So what this well-intentioned lady on change.org seems to be alleging is that young girls see themselves in a talking, deformed, human/mouse hybrid, and that if this human/mouse hybrid grows tall and thin, they will be so disillusioned that they will stop eating in order to look like her. There had to be some malevolent intent there, right?

Sometimes the only appropriate response is, “Ummmmm… okay…”

How about this: how about recognizing that your kid is way too smart to think she’s a talking mouse? How about talking to her about how beautiful she is, just the way she is, rather than hoping that she’ll identify with the cultural symbols you find appropriate and that they won’t be changed in some way that leaves you feeling helpless in the face of a store advertising campaign? How about doing some research on graphic design and art, and instead of moaning about poor Minnie Mouse’s unfortunate transformation, teach your kid about different ways to manipulate images?

There are a lot of dangers facing our kids today. A new rendition of Minnie Mouse in a storefront is hardly one of them.

Banished from the Plastic Princess Kingdom

Published May 22, 2012 by April Fox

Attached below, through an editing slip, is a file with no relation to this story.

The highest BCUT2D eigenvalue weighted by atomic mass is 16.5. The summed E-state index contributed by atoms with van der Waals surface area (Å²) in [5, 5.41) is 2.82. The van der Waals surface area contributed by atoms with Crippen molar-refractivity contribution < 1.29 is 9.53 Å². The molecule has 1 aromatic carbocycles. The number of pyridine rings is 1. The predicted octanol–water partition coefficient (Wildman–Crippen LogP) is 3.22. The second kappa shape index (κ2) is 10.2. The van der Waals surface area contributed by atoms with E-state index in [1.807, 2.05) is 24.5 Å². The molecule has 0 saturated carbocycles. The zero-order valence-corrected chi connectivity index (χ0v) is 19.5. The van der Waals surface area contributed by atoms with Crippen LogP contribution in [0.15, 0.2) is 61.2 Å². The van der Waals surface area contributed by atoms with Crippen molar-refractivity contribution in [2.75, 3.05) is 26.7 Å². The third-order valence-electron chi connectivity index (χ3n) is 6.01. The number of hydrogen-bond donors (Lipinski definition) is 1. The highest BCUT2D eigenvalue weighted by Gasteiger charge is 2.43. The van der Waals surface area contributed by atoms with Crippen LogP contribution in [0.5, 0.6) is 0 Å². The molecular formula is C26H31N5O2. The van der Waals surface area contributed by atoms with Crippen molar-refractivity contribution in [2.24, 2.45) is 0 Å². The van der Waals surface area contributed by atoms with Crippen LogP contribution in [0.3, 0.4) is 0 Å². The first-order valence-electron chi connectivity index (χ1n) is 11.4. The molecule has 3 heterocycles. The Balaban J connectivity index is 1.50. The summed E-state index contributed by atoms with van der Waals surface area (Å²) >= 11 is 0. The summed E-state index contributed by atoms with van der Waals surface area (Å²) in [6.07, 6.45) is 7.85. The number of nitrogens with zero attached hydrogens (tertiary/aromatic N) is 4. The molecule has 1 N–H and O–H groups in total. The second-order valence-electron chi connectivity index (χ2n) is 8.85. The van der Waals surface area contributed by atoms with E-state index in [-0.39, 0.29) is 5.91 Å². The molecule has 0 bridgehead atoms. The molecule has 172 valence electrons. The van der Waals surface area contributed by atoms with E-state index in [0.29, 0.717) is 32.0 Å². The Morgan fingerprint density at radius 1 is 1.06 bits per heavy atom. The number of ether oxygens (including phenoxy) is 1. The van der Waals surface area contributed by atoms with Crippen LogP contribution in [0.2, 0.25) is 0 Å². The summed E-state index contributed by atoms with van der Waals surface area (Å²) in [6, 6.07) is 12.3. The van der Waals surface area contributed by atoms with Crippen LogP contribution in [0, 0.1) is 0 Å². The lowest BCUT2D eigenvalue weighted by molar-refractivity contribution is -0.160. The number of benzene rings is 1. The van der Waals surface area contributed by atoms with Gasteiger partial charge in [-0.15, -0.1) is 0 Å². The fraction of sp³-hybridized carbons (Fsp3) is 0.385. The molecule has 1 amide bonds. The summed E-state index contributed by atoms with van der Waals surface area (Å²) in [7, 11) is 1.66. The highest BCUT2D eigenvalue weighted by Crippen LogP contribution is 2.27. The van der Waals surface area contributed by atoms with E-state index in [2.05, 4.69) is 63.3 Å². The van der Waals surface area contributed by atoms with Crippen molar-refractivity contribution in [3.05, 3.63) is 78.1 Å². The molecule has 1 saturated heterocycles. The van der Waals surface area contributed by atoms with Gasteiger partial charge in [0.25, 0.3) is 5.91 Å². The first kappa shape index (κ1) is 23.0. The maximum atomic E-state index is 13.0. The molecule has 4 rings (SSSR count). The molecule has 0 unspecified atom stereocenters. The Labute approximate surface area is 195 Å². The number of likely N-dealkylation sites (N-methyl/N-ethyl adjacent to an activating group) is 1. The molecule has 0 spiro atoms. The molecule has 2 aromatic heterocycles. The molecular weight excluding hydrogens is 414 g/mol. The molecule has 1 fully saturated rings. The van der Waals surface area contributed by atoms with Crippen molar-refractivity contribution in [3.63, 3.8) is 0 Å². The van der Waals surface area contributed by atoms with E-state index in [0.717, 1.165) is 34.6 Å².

Off with her head. (This is not one of baby girl’s new dolls.)

Baby girl got a set of Disney Princess dolls from her father’s girlfriend. I don’t have anything in particular against the Princesses, although I vastly prefer Grimm’s Cinderella tale to the sappy sweet animated cartoon versions, simply because I prefer the dark and slightly macabre to the fluff and fabricated happy endings. The argument that the Disney Princesses teach little girls to be dependent on men and only care about beauty and riches is just dumb-if your daughter is learning her values exclusively from a movie and a hunk of plastic with Velcro clothes and tiny shoes (see also: the Barbie Is Ruining Our Daughters’ Self-Esteem movement) you have serious parenting issues and should probably get you, your kid and the innocent scapegoat dolls into therapy, quick. So yeah, my kid likes to dress up in sparkly clothes and imagine life in a palace. Whoop-te-doo, she’s a kid. Imagination is a good thing. Still, I knew as soon as she started pulling them out of the box by their synthetic hair, I was in trouble. I don’t hold any ill will toward the Princesses, but that doesn’t mean I’m into the whole Demure and Helpless role-playing thing, either. I’ve already been banned from playing Barbies (apparently Ken is not, as my Barbie expressed, a simpering wanker) and My Little Pony (well, they should all talk like Cartman. Shouldn’t they?). I could guess what was coming. I tried, though. I really did.